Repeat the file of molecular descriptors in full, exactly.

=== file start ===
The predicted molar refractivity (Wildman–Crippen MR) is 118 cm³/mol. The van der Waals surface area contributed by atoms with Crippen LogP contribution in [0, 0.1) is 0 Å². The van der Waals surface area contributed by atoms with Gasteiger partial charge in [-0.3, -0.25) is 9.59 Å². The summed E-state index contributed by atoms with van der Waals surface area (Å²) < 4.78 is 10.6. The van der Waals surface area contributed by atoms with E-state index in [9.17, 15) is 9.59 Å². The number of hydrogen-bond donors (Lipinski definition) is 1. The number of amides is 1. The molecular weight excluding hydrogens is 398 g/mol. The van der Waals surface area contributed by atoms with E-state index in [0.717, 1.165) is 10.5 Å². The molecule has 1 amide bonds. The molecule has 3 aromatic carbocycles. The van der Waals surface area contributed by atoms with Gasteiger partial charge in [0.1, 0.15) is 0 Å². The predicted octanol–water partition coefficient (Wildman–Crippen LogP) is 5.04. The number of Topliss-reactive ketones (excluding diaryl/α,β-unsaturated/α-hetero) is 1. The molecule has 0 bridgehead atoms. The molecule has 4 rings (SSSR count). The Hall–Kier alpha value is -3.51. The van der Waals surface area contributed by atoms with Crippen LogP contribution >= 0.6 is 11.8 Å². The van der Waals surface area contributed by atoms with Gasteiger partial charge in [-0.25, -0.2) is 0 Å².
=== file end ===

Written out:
The predicted molar refractivity (Wildman–Crippen MR) is 118 cm³/mol. The van der Waals surface area contributed by atoms with Crippen LogP contribution in [0, 0.1) is 0 Å². The van der Waals surface area contributed by atoms with Gasteiger partial charge in [-0.3, -0.25) is 9.59 Å². The summed E-state index contributed by atoms with van der Waals surface area (Å²) < 4.78 is 10.6. The van der Waals surface area contributed by atoms with E-state index in [9.17, 15) is 9.59 Å². The number of hydrogen-bond donors (Lipinski definition) is 1. The number of amides is 1. The molecular weight excluding hydrogens is 398 g/mol. The van der Waals surface area contributed by atoms with E-state index in [0.717, 1.165) is 10.5 Å². The molecule has 1 amide bonds. The molecule has 3 aromatic carbocycles. The van der Waals surface area contributed by atoms with Gasteiger partial charge in [0.1, 0.15) is 0 Å². The predicted octanol–water partition coefficient (Wildman–Crippen LogP) is 5.04. The number of Topliss-reactive ketones (excluding diaryl/α,β-unsaturated/α-hetero) is 1. The molecule has 0 bridgehead atoms. The molecule has 4 rings (SSSR count). The Hall–Kier alpha value is -3.51. The van der Waals surface area contributed by atoms with Crippen LogP contribution >= 0.6 is 11.8 Å². The van der Waals surface area contributed by atoms with Gasteiger partial charge in [-0.25, -0.2) is 0 Å².